May 4, 2021: Clinton, MI -- Poll workers at the Clinton Township Hall at 172 West Michigan Avenue finalized the ballot a little after 9:30 p.m. Tuesday evening, revealing that the School Bond Proposal, the only item on the ballot, passed with flying colors. Of the 965 ballots cast, 625 voted for the proposal while 338 voted against it. Two ballots were declared “undervotes.”
“The big winners, of course, are our students, who will have secure, updated, and modern facilities in which to learn, perform and compete,” Clinton Community Schools Superintendent Jim Cracraft said in a press release issued after the results were announced.
The proposal called for the issuance of a $34.8 million bond for the purpose of “Erecting, furnishing and equipping additions to school buildings; remodeling, equipping and re-equipping and furnishing and refurnishing school buildings; acquiring, installing, equipping and re-equipping school buildings for instructional technology; purchasing school buses; and preparing, developing and improving sites.”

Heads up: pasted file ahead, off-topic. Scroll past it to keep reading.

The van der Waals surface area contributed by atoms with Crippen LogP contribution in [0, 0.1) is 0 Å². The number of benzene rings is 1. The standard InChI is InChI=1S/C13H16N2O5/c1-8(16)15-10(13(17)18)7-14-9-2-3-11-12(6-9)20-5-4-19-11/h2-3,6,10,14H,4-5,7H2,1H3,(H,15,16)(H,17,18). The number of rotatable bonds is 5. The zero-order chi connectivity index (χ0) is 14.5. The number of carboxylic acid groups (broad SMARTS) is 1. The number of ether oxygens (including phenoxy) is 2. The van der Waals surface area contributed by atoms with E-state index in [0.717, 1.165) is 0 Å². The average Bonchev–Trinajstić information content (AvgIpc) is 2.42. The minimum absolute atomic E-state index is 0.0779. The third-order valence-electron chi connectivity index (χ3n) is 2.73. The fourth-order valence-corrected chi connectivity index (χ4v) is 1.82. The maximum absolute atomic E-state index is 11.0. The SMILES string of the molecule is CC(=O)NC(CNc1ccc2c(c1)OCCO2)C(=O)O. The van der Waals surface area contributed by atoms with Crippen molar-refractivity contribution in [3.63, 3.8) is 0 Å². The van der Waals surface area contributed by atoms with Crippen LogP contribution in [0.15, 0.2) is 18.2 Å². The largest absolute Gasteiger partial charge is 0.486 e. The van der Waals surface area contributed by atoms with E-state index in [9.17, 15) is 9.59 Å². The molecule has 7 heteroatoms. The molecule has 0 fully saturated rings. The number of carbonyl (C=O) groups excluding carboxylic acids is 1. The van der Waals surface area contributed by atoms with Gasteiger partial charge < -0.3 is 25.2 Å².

The district began exploring the possibility of improving and updating facilities by issuing a new bond almost eighteen months ago, according to Cracraft.
The new bond will not take effect until 2022, when the 1997 bond is paid, according to information provided by the district.
“The support and trust our voters have demonstrated today in the people who make up the Clinton Community Schools is deeply appreciated,” Cracraft said. “(It) will continue to challenge us as a learning organization to be the best we can be, every day, for kids and families. Thank you.”
Bond proceeds will be used to expand capacity in the preschool, elementary school and high school, to re-purpose the current middle school structure as a community use facility and school board administrative offices, and to update and improve infrastructure, technology, and transportation.
The Clinton Community School District has 5,119 registered voters across the townships of Clinton, Bridgewater, Manchester, Saline, Macon, Tecumseh, and Franklin. Clinton Township poll workers had to wait for absentee ballots from other townships to be delivered Tuesday night for counting. Clerk Joann Steffens reported that 1,537 Absentee ballot applications were mailed and 683 actual ballots were mailed, though only 555 (about 81%)were actually returned. About 97% of absentee ballots were returned in the fall presidential election.
“It probably costs us close to double to conduct an election (now),” Steffens said regarding absentee ballots.